Read Part 1 of this series, an overview of the German cleantech boom

The big story for German cleantech in 2010 was solar power, as it has been since the German government amped up its feed-in tariff for solar in 2004 and almost singlehandedly turned it from cottage enterprise to mainstream industrial sector. Here are the German solar industry’s two most jaw-dropping stats for the year:

1. Over the course of 2010, Germany added 7,400 MW of solar capacity (roughly seven nuclear power plants’ worth) to its grid; this was about 1,300 MW more than all the installed solar power on earth as of 2005, at the start of the country’s extraordinary solar boom. Put another way, Germany added a 2005 world’s worth of solar energy to its grid — and then some — in 2010 alone.

2. It took about a quarter century for Germany’s grid to expand from zero to 1 percent solar power; it took one year — 2010 — to go from 1 to 2 percent.

All this sun worship notwithstanding, the industrial sector most excited by German Chancellor Angela Merkel’s unexpected commitment to eliminate nuclear power over the next 10 years is not the solar industry. No, the real buzz in German renewables right now is found on the docks of its heretofore declining port towns on the coasts of the North and Baltic seas. In places like Bremerhaven and Cuxhaven and Rostock, whose fortunes had been declining steeply since shipbuilding and other traditional port industries decamped wholesale for Asia in the 1990s, the future is in offshore wind energy, and that future looks brighter than ever.

If Germany is to phase out all 17 of its nuclear power plants by 2022 and reduce its reliance on dirty brown coal, it will need to convert more than half its grid to renewable power. (The official targets are 35 percent by 2020, 50 percent by 2030 and 80 percent by 2050; the 2012 goal of 12 percent has already been met and substantially exceeded, with 17 percent of German electricity now produced by renewables.) And though solar and other smaller, decentralized plants will continue to play a role in this conversion, there’s mounting evidence — in the form of an increase to the feed-in tariff for offshore wind and a $7.2-billion government-backed credit line for the development of offshore wind parks — that the green grid’s workhorses will be turbines mounted in the open sea.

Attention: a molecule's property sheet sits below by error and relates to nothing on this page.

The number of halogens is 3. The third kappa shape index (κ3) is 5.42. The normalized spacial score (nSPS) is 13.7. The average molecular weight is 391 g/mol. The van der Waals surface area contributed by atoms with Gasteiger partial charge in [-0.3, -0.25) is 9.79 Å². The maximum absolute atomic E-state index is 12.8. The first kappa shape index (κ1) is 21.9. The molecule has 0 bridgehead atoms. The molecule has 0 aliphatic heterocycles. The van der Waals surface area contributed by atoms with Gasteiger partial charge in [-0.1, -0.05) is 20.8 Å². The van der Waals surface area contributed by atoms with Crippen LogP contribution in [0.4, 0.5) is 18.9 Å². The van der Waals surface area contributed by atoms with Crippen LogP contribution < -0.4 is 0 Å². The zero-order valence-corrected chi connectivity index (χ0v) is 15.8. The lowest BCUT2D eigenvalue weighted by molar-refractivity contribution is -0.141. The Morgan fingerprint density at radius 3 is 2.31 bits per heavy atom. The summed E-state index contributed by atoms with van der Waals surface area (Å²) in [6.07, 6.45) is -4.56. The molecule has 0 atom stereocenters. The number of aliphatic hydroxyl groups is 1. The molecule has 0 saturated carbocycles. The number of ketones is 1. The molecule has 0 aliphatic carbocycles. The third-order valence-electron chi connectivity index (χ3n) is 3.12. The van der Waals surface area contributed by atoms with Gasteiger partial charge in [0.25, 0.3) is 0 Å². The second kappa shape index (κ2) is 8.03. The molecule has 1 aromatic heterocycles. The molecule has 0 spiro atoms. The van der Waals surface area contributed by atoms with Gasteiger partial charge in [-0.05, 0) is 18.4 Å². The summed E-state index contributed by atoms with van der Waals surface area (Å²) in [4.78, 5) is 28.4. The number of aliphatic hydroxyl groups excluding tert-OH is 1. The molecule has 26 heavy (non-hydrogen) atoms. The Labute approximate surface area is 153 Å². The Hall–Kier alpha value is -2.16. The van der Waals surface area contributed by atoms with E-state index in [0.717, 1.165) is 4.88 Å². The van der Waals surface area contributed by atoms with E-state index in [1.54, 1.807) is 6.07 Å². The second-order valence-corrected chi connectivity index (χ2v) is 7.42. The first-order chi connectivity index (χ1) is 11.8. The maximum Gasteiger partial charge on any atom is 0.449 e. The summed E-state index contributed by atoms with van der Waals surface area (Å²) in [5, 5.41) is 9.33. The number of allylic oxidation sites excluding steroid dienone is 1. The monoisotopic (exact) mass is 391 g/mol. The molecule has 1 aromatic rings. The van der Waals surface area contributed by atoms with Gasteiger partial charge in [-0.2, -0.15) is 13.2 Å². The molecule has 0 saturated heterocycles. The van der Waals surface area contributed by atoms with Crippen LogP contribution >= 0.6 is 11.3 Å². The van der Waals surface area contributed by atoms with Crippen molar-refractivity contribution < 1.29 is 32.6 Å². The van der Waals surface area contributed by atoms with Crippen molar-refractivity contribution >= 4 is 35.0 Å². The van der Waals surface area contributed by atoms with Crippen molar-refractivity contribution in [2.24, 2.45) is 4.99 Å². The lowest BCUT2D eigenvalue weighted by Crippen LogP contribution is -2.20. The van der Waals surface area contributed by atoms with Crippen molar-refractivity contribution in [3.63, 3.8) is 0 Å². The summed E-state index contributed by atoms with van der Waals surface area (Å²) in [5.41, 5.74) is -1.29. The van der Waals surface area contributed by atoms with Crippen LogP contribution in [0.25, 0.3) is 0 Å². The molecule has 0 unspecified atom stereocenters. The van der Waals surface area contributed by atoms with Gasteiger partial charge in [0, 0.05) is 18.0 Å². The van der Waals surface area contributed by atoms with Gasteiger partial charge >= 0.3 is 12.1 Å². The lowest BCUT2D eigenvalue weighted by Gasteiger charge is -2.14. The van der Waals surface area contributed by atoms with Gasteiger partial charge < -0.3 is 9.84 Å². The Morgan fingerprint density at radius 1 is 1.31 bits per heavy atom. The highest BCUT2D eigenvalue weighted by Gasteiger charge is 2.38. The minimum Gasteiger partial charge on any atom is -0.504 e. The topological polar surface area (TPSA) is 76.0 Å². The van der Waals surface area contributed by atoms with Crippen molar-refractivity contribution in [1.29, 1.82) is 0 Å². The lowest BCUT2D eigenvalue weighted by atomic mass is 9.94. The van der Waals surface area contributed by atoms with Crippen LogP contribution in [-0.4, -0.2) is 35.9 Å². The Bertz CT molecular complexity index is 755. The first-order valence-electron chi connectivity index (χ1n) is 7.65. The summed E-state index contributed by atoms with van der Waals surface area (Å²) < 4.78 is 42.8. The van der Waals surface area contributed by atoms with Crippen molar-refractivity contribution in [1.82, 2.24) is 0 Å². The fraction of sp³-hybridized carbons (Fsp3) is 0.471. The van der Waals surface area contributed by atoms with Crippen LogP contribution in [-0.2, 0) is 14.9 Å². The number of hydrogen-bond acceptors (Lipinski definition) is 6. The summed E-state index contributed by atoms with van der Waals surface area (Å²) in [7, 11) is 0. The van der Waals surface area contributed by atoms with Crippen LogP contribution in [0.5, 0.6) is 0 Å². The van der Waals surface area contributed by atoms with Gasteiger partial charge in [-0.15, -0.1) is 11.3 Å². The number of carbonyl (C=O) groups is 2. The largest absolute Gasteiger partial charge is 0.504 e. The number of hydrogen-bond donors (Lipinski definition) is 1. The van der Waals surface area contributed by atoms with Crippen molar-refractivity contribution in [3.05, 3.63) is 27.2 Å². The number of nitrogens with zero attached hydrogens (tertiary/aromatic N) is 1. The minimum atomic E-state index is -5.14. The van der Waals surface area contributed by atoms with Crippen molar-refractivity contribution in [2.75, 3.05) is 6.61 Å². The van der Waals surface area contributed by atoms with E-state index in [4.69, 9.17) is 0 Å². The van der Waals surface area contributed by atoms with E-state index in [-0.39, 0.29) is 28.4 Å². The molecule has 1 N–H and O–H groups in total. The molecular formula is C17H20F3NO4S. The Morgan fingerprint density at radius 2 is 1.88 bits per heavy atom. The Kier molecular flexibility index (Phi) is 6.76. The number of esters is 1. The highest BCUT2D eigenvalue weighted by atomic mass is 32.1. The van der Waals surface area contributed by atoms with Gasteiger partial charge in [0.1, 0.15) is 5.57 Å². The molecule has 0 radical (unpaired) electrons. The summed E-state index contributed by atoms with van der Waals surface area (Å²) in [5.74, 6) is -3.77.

I arrived in Bremerhaven a few weeks back in the wake of a major wind industry conference to find the local mood buoyant indeed. The local economic development office (BIS) and the regional wind industry association (WAB) both handed out glossy pamphlets detailing the offshore wind business’ rapid growth in Bremerhaven — from next to nothing five years ago to dozens of companies and 1,000 jobs today, with another 500 expected to be added by the end of 2012. Final approval was imminent for a mammoth new harbor development — “Offshore Wind Port Bremerhaven,” a 200-acre port facility for the exclusive use of offshore wind developers, fronting 500 acres of industrial park. A smart new building for the Fraunhofer Institute’s advanced wind energy research arm was under construction, and a big new turbine testing facility — including an enormous wind tunnel for testing blade aerodynamics — was already up and running. The engineering giant Hochtief had anchored a prototype of its new wind turbine installation vessel in the harbor, and students were enrolled in courses focused exclusively on offshore wind engineering at the local technical school.